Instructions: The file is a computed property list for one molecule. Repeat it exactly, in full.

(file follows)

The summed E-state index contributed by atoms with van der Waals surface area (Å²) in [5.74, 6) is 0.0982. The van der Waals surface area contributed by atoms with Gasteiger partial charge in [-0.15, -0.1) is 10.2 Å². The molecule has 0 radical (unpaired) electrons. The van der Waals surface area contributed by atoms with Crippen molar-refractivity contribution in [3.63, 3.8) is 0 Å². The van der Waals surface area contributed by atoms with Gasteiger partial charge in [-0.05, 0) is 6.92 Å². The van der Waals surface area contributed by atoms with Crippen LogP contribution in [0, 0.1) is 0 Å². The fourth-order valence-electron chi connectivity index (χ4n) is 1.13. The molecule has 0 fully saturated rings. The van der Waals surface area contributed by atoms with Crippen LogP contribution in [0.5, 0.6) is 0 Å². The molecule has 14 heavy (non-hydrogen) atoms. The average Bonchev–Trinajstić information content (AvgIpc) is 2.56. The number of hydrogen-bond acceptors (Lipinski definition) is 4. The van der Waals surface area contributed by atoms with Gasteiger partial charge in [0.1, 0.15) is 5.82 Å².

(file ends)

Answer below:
The summed E-state index contributed by atoms with van der Waals surface area (Å²) in [5.74, 6) is 0.0982. The van der Waals surface area contributed by atoms with Gasteiger partial charge in [-0.15, -0.1) is 10.2 Å². The molecule has 0 radical (unpaired) electrons. The van der Waals surface area contributed by atoms with Crippen molar-refractivity contribution in [3.63, 3.8) is 0 Å². The van der Waals surface area contributed by atoms with Gasteiger partial charge in [-0.05, 0) is 6.92 Å². The van der Waals surface area contributed by atoms with Crippen LogP contribution in [0, 0.1) is 0 Å². The fourth-order valence-electron chi connectivity index (χ4n) is 1.13. The molecule has 0 fully saturated rings. The van der Waals surface area contributed by atoms with Crippen LogP contribution in [0.5, 0.6) is 0 Å². The molecule has 14 heavy (non-hydrogen) atoms. The average Bonchev–Trinajstić information content (AvgIpc) is 2.56. The number of hydrogen-bond acceptors (Lipinski definition) is 4. The van der Waals surface area contributed by atoms with Gasteiger partial charge in [0.1, 0.15) is 5.82 Å².